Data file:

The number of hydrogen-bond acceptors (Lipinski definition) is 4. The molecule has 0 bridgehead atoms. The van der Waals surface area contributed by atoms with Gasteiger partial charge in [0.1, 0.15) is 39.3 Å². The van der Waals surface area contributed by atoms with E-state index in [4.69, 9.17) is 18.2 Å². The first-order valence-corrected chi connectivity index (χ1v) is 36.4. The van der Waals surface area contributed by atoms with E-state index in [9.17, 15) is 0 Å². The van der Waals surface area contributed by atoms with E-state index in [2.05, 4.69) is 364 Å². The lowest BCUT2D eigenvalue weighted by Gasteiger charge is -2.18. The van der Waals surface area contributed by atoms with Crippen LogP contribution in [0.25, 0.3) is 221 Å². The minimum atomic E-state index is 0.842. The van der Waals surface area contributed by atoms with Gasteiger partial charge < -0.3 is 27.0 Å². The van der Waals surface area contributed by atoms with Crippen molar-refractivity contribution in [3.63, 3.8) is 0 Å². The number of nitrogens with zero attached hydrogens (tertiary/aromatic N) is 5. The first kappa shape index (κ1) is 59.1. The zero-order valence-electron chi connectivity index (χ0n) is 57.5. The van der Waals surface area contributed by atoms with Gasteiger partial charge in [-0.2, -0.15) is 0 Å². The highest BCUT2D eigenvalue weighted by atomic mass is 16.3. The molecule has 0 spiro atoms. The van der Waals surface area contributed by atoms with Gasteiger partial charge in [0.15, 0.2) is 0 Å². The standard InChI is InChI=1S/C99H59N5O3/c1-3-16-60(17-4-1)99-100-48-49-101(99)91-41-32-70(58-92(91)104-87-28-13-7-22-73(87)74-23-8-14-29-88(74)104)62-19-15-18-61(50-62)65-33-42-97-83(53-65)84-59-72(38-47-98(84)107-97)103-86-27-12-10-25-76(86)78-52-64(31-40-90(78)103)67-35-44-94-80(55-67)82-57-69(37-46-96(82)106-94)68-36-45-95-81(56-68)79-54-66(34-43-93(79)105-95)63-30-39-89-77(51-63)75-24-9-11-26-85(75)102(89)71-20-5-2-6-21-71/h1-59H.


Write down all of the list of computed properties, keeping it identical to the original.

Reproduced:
The number of hydrogen-bond acceptors (Lipinski definition) is 4. The molecule has 0 bridgehead atoms. The van der Waals surface area contributed by atoms with Gasteiger partial charge in [0.1, 0.15) is 39.3 Å². The van der Waals surface area contributed by atoms with E-state index in [4.69, 9.17) is 18.2 Å². The first-order valence-corrected chi connectivity index (χ1v) is 36.4. The van der Waals surface area contributed by atoms with E-state index in [9.17, 15) is 0 Å². The van der Waals surface area contributed by atoms with E-state index in [2.05, 4.69) is 364 Å². The lowest BCUT2D eigenvalue weighted by Gasteiger charge is -2.18. The van der Waals surface area contributed by atoms with Crippen LogP contribution in [0.25, 0.3) is 221 Å². The minimum atomic E-state index is 0.842. The van der Waals surface area contributed by atoms with Gasteiger partial charge < -0.3 is 27.0 Å². The van der Waals surface area contributed by atoms with Crippen molar-refractivity contribution in [3.63, 3.8) is 0 Å². The number of nitrogens with zero attached hydrogens (tertiary/aromatic N) is 5. The first kappa shape index (κ1) is 59.1. The zero-order valence-electron chi connectivity index (χ0n) is 57.5. The van der Waals surface area contributed by atoms with Gasteiger partial charge in [-0.2, -0.15) is 0 Å². The highest BCUT2D eigenvalue weighted by atomic mass is 16.3. The molecule has 0 spiro atoms. The van der Waals surface area contributed by atoms with Gasteiger partial charge in [0.15, 0.2) is 0 Å². The standard InChI is InChI=1S/C99H59N5O3/c1-3-16-60(17-4-1)99-100-48-49-101(99)91-41-32-70(58-92(91)104-87-28-13-7-22-73(87)74-23-8-14-29-88(74)104)62-19-15-18-61(50-62)65-33-42-97-83(53-65)84-59-72(38-47-98(84)107-97)103-86-27-12-10-25-76(86)78-52-64(31-40-90(78)103)67-35-44-94-80(55-67)82-57-69(37-46-96(82)106-94)68-36-45-95-81(56-68)79-54-66(34-43-93(79)105-95)63-30-39-89-77(51-63)75-24-9-11-26-85(75)102(89)71-20-5-2-6-21-71/h1-59H.